“On this World Wide Web Day, it’s important to recognise the significant strides made in web browser security. Towards the earlier part of this century, browsers were problematic, as flaws in Microsoft Internet Explorer, the most popular browser at the time, as well as browser plug-ins like Microsoft ActiveX and Adobe Flash, provided attackers with reliable entry points onto the systems of internet users.
“Decades later, through improvements in technology such as sandboxing, which isolates the ability to access the underlying system, cybercriminals have broadly pivoted away from web browsers as a primary threat vector. That said, advanced persistent threat (APT) groups remain determined to find what is known as vulnerability chains, which pair two or more vulnerabilities, to escape browser sandboxes and reach the underlying system. These APT groups aren’t interested in targeting the average consumer.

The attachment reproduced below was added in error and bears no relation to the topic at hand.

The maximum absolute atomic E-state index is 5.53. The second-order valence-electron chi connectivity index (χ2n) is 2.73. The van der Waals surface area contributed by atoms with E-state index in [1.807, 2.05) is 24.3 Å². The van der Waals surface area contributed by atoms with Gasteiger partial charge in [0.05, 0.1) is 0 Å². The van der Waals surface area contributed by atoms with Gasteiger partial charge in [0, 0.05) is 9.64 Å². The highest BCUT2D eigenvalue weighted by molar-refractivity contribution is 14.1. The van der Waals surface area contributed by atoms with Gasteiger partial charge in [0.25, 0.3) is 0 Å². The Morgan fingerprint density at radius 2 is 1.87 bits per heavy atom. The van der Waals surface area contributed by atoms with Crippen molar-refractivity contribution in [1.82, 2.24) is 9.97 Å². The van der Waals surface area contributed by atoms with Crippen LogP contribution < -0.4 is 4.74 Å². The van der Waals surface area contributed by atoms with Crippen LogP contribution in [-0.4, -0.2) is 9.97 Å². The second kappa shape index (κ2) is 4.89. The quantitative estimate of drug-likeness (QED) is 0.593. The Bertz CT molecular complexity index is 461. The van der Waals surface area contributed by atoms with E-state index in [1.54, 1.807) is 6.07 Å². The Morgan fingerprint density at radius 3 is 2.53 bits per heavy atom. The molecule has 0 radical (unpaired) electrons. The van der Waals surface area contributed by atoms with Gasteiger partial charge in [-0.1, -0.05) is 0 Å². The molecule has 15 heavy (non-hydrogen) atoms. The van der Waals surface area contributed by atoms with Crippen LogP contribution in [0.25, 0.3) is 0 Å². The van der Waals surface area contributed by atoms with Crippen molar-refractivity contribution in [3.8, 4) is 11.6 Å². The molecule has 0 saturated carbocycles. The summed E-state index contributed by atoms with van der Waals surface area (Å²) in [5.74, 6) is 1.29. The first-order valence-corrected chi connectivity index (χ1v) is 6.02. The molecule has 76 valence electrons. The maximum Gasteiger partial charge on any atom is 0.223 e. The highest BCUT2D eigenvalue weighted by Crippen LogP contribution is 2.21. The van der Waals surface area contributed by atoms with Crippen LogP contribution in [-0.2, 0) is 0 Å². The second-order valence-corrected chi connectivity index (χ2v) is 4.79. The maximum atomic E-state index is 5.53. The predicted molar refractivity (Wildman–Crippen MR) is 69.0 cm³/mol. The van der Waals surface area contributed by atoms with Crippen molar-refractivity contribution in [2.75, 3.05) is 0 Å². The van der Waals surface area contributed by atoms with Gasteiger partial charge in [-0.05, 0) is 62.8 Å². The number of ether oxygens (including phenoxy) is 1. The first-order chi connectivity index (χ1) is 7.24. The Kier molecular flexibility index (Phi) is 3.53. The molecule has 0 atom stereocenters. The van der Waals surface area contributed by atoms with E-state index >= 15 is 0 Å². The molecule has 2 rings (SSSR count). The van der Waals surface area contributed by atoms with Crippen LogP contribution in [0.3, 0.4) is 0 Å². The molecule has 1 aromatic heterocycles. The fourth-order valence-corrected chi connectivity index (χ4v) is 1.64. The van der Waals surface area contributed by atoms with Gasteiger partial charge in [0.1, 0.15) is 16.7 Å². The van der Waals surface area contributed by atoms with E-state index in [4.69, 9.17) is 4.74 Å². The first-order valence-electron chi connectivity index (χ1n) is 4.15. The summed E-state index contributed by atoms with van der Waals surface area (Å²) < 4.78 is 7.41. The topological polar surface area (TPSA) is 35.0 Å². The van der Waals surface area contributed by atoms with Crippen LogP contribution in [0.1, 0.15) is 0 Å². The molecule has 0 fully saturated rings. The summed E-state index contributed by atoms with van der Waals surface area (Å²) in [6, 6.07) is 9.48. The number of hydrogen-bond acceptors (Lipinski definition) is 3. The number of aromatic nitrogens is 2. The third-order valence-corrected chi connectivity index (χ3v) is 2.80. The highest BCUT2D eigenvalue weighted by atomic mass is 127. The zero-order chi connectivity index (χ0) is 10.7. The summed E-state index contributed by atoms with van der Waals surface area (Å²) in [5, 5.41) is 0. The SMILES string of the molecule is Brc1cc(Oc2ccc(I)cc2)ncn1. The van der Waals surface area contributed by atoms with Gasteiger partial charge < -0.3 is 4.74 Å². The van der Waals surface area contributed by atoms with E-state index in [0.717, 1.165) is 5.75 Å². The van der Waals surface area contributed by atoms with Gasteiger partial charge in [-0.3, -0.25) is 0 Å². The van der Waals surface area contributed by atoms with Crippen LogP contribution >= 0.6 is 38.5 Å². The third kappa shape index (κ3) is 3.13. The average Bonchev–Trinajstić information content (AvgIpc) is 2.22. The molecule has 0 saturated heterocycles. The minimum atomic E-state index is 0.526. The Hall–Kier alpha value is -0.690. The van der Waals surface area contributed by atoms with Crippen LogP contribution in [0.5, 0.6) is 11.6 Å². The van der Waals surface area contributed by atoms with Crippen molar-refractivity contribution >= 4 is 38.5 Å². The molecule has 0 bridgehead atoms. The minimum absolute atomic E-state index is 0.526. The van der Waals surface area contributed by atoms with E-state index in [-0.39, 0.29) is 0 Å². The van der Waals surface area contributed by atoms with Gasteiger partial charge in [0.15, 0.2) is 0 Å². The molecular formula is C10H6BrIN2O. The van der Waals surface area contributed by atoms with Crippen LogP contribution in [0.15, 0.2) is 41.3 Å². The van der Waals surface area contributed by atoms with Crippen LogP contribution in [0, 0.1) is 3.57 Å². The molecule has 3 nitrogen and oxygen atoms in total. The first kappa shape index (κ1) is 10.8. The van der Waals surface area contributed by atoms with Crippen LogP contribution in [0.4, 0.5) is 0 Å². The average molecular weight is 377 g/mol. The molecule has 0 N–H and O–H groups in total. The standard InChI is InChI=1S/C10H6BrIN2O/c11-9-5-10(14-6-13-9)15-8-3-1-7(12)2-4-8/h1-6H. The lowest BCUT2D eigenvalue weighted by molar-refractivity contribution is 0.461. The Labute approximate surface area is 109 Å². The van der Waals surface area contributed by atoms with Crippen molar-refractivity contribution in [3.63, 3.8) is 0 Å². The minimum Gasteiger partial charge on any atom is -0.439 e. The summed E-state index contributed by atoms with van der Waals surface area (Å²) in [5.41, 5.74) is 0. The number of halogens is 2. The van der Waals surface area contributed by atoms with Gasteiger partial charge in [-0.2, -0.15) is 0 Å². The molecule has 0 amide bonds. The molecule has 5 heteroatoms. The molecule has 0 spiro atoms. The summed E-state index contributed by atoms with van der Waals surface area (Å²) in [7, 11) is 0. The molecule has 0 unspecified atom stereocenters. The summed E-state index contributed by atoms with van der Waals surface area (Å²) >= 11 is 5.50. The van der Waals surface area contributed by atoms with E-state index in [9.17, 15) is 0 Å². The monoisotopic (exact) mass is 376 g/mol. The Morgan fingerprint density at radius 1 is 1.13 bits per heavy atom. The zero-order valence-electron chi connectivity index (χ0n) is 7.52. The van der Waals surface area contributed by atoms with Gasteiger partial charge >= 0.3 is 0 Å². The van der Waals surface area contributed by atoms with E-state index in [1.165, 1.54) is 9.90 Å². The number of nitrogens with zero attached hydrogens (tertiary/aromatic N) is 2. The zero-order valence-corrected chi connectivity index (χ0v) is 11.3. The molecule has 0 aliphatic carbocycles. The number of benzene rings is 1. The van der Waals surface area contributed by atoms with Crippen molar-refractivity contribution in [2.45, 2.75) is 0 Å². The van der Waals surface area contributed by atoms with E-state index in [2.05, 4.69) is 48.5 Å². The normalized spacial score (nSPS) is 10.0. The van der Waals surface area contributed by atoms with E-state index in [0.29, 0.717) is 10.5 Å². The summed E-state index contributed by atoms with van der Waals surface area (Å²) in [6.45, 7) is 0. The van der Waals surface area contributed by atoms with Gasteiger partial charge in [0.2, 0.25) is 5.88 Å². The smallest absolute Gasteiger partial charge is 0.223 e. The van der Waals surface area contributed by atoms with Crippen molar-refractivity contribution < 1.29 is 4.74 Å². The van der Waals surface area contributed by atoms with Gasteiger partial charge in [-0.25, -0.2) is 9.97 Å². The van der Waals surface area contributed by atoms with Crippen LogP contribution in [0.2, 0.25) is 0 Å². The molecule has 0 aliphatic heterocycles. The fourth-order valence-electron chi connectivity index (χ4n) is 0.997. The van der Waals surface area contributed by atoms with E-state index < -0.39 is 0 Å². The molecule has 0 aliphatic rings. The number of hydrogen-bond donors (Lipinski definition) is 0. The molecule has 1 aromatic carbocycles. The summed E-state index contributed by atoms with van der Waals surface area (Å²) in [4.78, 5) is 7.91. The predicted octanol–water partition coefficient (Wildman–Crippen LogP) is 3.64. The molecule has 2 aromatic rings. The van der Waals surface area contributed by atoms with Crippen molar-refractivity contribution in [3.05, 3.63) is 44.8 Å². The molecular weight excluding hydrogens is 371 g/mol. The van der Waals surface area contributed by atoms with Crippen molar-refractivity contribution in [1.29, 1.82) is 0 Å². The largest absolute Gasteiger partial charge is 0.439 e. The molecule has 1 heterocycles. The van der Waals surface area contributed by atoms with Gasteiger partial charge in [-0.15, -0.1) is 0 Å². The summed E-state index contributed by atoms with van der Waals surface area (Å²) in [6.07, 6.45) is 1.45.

“While web browsers were the de facto way of accessing the world wide web, the evolution of mobile phones has also evolved how we interact with the web, primarily through the use of apps. Now, threat actors may develop malicious apps and post them on official and unofficial app stores, which can enable them to financially benefit from their victims by signing them up for premium services or stealing sensitive information from their devices.” Satnam Narang, Sr. Staff Research Engineer, Tenable.